Category Archives: Politics

Sheffield Hallam University hosts Richard O’Dwyer discussion

Julia O'Dwyer (middle) listens to a question at the discussion

Sheffield Hallam University hosted a discussion on the Richard O’Dwyer case yesterday evening. The event was organised by the civil rights pressure group Liberty and was chaired by its Director, Shami Chakrabarti.

Amongst those speaking at the event were Richard’s mother Julia O’Dwyer and Liberty’s Directer of Policy Isabella Sankey.

There was also an unexpected appearance from sympathetic conservative MP David Davis.

‘Destructive’

Mrs. O’Dwyer began comically: “who’d have thought that a student in his bedroom would end up in so much bloomin’ trouble?”

But her pain became obvious as she fought back tears explaining the difficulty of the past few months.

She told the audience that she has had to become a “mini-lawyer” to assist her son.

She described the stress of the situation as “destructive,” saying that it has put a lot of pressure on her relationships and work life.

“The prospect of Richard being in America is terrifying,” she said.

“We’re fighting our own government and it feels like a futile fight.”

‘Grotesque injustice’

Liberty’s Director of Policy Isabella Sankey highlighted that extradition “has its place” for cases such as international terrorism.

But she said that extradition is “a trauma in and of itself” and in order to avoid situations like O’Dwyer’s “there need to be some basic safeguards.”

There was an unexpected appearance from Conservative MP David Davis, who described the current extradition law as “draconian.”

He said that the law between the UK and USA is “completely asymmetric” and called for the public to voice their indignation.

“It’s a grotesque injustice,” he said.

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Founder of ‘drop the bill’ petition speaks in Sheffield

Dr. Kailash Chand speaking at Sharrow Community Forum yesterday

Dr. Kailash Chand OBE spoke at a Labour CLP meeting at Sharrow Community Forum yesterday evening. Dr. Chand founded the online petition ‘Drop the Health Bill’, which currently has 177,590 signatures. 

At the meeting he said that the NHS bill is “friendless” and told his audience that they had “lost the battle, but not the argument.”

Trust undermined

Dr. Chand said that the bill could have a destructive effect on the patient-doctor relationship.

He argued that the rationing of NHS resources for commercial gain rather than for clinical reasons could undermine the trust between doctors and their patients.

“There is no evidence that competition works in healthcare,” he said.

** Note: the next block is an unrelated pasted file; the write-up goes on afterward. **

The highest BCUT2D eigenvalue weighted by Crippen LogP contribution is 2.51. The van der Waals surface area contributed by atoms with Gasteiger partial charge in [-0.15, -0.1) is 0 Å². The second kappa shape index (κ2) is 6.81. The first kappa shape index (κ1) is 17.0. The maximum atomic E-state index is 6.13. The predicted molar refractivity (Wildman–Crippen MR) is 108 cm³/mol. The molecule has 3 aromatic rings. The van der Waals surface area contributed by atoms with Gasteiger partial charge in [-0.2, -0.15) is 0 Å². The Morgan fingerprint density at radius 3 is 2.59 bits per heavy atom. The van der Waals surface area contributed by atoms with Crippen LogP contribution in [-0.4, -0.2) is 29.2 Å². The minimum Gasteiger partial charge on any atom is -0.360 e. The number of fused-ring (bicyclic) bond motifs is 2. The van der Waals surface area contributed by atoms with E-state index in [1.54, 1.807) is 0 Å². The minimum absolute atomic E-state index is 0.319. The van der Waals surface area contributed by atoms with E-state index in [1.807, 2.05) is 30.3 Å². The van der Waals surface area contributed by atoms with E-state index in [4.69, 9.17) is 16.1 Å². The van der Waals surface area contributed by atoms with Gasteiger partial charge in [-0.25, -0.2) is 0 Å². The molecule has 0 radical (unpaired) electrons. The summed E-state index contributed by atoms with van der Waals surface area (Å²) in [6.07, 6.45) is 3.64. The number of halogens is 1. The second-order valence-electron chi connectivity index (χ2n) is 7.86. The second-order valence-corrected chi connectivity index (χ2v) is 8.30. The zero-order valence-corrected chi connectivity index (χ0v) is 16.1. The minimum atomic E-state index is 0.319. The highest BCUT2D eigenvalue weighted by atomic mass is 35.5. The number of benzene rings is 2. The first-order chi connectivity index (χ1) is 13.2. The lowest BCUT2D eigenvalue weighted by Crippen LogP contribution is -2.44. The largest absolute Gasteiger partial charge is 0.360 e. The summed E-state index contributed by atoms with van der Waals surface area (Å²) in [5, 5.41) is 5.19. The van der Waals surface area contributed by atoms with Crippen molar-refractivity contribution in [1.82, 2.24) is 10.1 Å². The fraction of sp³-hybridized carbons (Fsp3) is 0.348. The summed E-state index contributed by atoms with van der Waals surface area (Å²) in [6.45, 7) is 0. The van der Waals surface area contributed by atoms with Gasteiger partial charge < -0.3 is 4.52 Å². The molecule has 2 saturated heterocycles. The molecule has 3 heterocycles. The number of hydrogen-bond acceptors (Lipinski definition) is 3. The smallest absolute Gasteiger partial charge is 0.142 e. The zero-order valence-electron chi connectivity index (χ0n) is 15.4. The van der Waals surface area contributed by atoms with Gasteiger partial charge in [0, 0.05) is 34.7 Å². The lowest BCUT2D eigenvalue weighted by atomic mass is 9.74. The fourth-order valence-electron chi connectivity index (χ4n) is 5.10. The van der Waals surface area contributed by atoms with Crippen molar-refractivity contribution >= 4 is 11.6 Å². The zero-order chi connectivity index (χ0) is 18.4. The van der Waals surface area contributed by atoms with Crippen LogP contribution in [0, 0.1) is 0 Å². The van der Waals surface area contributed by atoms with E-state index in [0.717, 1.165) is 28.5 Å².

He was particularly critical of the Conservatives, saying that their official line on the bill is “nothing more than a smoke screen.”

“The Tories really are good as far as PR is concerned,” he said.

‘Democracy was failing’

After the meeting, Dr. Chand spoke with TGS News about his recent campaigning.

“I started because democracy was failing,” he said. “The government was not listening to the BMA, was not listening to royal colleges, was not listening to GPs and even patient groups.

“They were not even listening to their own party.”

He said that he wouldn’t mind the changes if he thought that privatisation would lead to better public health, but there is no evidence to support this.

“It’s totally ideological,” he said.

‘We will repeal the bill’

Paul Blomfield, Labour MP for Sheffield Central, attended the talk.

He said that Dr. Chand “both outlined the challenges that we face as a result of this bill going through, but also motivated people by pointing out that there is still an opportunity to save the NHS from its worst impact.

“Even if we don’t force the Tories to, when Labour is reelected in 2015 we will repeal the bill,” he said.

Drop the Health Bill Petition

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Candlelit vigil for NHS outside Nick Clegg’s Sheffield office

Protesters outside Nick Clegg's Sheffield Office

A candlelit vigil was held outside Nick Clegg’s Sheffield office this evening in protest against the NHS Bill, which has just cleared it’s final reading in the House of Lords.

The bill will now return to the House of Commons where MP’s will consider any suggested amendments to the legislation.

The vigil lasted 45 minutes from 8:00 pm to 8:45 pm and was attended by approximately 65 people, including NHS workers.

Clegg ‘a disgrace’

At 7:55 pm, there were 16 protesters gathered outside Nick Clegg’s Sheffield Hallam office. They included a lady holding a sign which read ‘Nick Clegg, you are a disgrace to our city. Shame on you for defying the people of Sheffield’.

“Now we have to debate whether he’s the worst MP in Sheffield’s history,” she suggested.